Okay, big disclaimer here. I’m not a cotton expert nor a cotton farmer. I don’t mean to in anyway suggest which variety a given farmer should plant, but I thought some of the folks who don’t plant cotton varieties may be interested in some of the considerations cotton farmers have in selecting varieties to plant on their farm. So this is the sort of thing I’ve heard from farmers or experts. (Please weigh in if you are an expert!)
Yield potential — Its obviously what growers look for and it can depend on several agronomic factors including , disease or nematode tolerance, performance under various water scenarios (dryland, various types of irrigation), plant type (fruiting in a columnar pattern or bushy type), etc.
Maturity — The maturity of a variety is usually one of the first factors considered. The typical classifications are early, early-mid, mid, mid-full and full season. Areas in the northern parts of the Cotton Belt (the Missouri Bootheel, Tennessee, North Carolina, etc) tend to plant early season or early-mid varieties whereas areas like Arizona, South Texas and South Georgia tend to go for more full season varieties.
Unlike some crops, the way a crop is managed can result in a cotton variety fitting areas where it wasn’t considered to fit otherwise. This Cotton Maturity Chart for 2011 by the University of Tennessee provides growers the relative maturity of varieties to use in their variety selection process.
Leaf Type — Cotton varieties can have smooth leaves, hairy leaves or semi-smooth. This is one of the things that seems automatic preference by farmers in different areas — typically Arizona farmers want smooth leaf where areas of the Rolling Plains of Texas may be more likely to plant a semi-smooth or hairy. And this is something that I find is hardest to explain to people. When you look at the underneath of a cotton leaf, it may be really smooth or look more hairy. There are a couple of things that go into leaf type preference — insect spectrum and whether they are attracted to the sugars generally available through leaf hair. Aphids are a sucking pest that could be more attracted to hairy plant types than smooth. On the other hand, some other pests may be warded off by hairy leaves. And the impact of leaf hair at harvest can mean impacts on fiber quality.
Plant growth habit — Cotton plants can be determinant or indeterminant (and of course several degrees on that scale rather than simply one or another). Success with either largely rests on the environmental factors both for cut-out of determinant plants and fall weather conditions for indeterminant.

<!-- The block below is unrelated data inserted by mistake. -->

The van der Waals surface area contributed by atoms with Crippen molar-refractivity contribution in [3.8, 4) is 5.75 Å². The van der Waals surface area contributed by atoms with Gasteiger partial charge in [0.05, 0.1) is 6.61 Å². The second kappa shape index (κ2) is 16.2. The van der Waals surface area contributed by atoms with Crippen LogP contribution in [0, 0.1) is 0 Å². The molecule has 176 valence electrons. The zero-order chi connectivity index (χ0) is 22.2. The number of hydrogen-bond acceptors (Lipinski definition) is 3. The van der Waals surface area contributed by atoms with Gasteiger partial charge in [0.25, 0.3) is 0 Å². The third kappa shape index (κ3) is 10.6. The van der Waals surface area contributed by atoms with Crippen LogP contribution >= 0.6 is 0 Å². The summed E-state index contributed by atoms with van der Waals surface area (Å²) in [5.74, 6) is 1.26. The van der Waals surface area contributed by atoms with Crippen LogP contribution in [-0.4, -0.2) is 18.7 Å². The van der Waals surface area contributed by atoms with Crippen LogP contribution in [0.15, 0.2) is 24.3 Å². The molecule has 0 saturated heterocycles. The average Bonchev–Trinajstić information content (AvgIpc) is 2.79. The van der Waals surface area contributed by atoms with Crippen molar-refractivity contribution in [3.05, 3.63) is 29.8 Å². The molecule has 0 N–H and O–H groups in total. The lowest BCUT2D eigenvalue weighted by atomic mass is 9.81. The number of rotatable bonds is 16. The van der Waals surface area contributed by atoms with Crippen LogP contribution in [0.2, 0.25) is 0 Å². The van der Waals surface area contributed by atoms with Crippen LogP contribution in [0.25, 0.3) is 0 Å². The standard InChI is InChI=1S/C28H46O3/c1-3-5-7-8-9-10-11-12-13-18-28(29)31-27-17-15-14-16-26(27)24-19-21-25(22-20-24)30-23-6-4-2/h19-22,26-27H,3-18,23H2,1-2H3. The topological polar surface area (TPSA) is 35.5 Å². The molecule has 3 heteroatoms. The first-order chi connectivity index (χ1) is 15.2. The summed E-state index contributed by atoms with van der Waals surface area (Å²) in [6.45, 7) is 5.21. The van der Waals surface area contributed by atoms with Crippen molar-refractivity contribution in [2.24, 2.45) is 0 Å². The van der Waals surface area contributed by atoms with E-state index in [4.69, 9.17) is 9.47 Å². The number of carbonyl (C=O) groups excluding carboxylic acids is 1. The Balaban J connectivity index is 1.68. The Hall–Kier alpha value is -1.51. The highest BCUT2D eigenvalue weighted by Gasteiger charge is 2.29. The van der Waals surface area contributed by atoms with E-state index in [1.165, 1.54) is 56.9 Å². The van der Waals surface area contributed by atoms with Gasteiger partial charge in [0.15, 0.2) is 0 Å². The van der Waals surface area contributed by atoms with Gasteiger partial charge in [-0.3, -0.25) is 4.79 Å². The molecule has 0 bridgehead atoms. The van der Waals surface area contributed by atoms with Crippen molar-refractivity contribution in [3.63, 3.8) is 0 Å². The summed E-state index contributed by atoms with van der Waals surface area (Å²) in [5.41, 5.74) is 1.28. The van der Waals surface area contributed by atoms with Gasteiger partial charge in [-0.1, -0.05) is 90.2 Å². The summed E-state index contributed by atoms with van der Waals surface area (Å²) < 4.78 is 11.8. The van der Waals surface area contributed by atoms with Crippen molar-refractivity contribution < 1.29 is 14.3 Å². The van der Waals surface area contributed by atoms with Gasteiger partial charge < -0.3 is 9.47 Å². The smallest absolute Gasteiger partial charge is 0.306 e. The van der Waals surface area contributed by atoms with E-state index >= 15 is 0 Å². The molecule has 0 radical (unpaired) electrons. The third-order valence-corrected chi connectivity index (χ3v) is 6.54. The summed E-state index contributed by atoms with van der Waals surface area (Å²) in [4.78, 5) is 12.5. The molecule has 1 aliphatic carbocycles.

Technology — There are several choices for cotton farmers to consider depending on the pest pressure they have and the programs they want to undertake in controlling those pests. Choices include: conventional varieties (without biotech traits), biotech insect protection (there are choices in multiple traits with Monsanto’s Bollgard II and Dow’s WideStrike each offering two modes of lepidopteran protection) and biotech weed control through herbicide resistance (Monsanto’s Roundup Ready Flex as well as Bayer’s Liberty Link and GlyTol).
As I finished this up, I saw a resource I probably should have simply pulled info from. Its a bulletin on varietal characteristics from Oklahoma State University. Most of what I mention is in there, plus a lot more. Besides, its written by JC Banks and he’s one of the experts I have learned a lot from in the past mumble, mumble years.
While I have tried to be impartial with the above, I have to make sure you all know my preference is with Deltapine cotton varieties. 🙂 Great people there, with such incredible efforts in breeding so there are incredible product advancements and with the folks in the field helping position products… well, you can see why JPlovesDPcotton! LOL!
This is another post in my cotton 101 series on my blog. I started with harvest in 2010 and am excited about the 2011 season giving me lots of ideas for the series! You can click on the linked photo to get to the list of posts on the subject.